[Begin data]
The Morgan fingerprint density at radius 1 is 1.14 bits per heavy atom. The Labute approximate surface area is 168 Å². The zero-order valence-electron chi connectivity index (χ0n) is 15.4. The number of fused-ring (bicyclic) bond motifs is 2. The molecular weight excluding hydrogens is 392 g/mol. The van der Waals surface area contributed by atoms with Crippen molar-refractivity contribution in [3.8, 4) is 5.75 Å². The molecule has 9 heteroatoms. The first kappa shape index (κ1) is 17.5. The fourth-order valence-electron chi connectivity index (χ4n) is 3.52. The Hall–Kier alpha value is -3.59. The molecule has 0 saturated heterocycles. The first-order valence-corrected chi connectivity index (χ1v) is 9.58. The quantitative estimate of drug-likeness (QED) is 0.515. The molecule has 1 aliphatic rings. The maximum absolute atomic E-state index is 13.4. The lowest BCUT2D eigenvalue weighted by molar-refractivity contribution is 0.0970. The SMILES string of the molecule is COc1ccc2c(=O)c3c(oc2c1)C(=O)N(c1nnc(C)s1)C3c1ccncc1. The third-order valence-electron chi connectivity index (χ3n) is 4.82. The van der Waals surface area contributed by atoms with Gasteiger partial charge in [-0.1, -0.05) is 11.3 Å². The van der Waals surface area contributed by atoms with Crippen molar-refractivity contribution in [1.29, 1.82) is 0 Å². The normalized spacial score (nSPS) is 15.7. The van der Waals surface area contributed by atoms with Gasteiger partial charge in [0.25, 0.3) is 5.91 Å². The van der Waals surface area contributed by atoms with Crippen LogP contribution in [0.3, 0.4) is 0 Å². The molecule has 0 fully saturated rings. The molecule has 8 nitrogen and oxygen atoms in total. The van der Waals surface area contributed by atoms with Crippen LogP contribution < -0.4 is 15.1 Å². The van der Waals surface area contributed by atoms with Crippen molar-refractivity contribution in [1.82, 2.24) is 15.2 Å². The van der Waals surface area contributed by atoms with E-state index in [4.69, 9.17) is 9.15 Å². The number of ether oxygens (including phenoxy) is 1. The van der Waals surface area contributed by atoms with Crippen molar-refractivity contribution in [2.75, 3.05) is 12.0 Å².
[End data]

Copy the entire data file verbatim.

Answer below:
The Morgan fingerprint density at radius 1 is 1.14 bits per heavy atom. The Labute approximate surface area is 168 Å². The zero-order valence-electron chi connectivity index (χ0n) is 15.4. The number of fused-ring (bicyclic) bond motifs is 2. The molecular weight excluding hydrogens is 392 g/mol. The van der Waals surface area contributed by atoms with Crippen molar-refractivity contribution in [3.8, 4) is 5.75 Å². The molecule has 9 heteroatoms. The first kappa shape index (κ1) is 17.5. The fourth-order valence-electron chi connectivity index (χ4n) is 3.52. The Hall–Kier alpha value is -3.59. The molecule has 0 saturated heterocycles. The first-order valence-corrected chi connectivity index (χ1v) is 9.58. The quantitative estimate of drug-likeness (QED) is 0.515. The molecule has 1 aliphatic rings. The maximum absolute atomic E-state index is 13.4. The lowest BCUT2D eigenvalue weighted by molar-refractivity contribution is 0.0970. The SMILES string of the molecule is COc1ccc2c(=O)c3c(oc2c1)C(=O)N(c1nnc(C)s1)C3c1ccncc1. The third-order valence-electron chi connectivity index (χ3n) is 4.82. The van der Waals surface area contributed by atoms with Gasteiger partial charge in [-0.1, -0.05) is 11.3 Å². The van der Waals surface area contributed by atoms with Crippen molar-refractivity contribution in [1.29, 1.82) is 0 Å². The normalized spacial score (nSPS) is 15.7. The van der Waals surface area contributed by atoms with Gasteiger partial charge in [0.25, 0.3) is 5.91 Å². The van der Waals surface area contributed by atoms with Crippen LogP contribution in [0.3, 0.4) is 0 Å². The molecule has 0 fully saturated rings. The molecule has 8 nitrogen and oxygen atoms in total. The van der Waals surface area contributed by atoms with Crippen LogP contribution < -0.4 is 15.1 Å². The van der Waals surface area contributed by atoms with Crippen molar-refractivity contribution in [1.82, 2.24) is 15.2 Å². The van der Waals surface area contributed by atoms with E-state index in [4.69, 9.17) is 9.15 Å². The number of ether oxygens (including phenoxy) is 1. The van der Waals surface area contributed by atoms with Crippen molar-refractivity contribution in [2.75, 3.05) is 12.0 Å².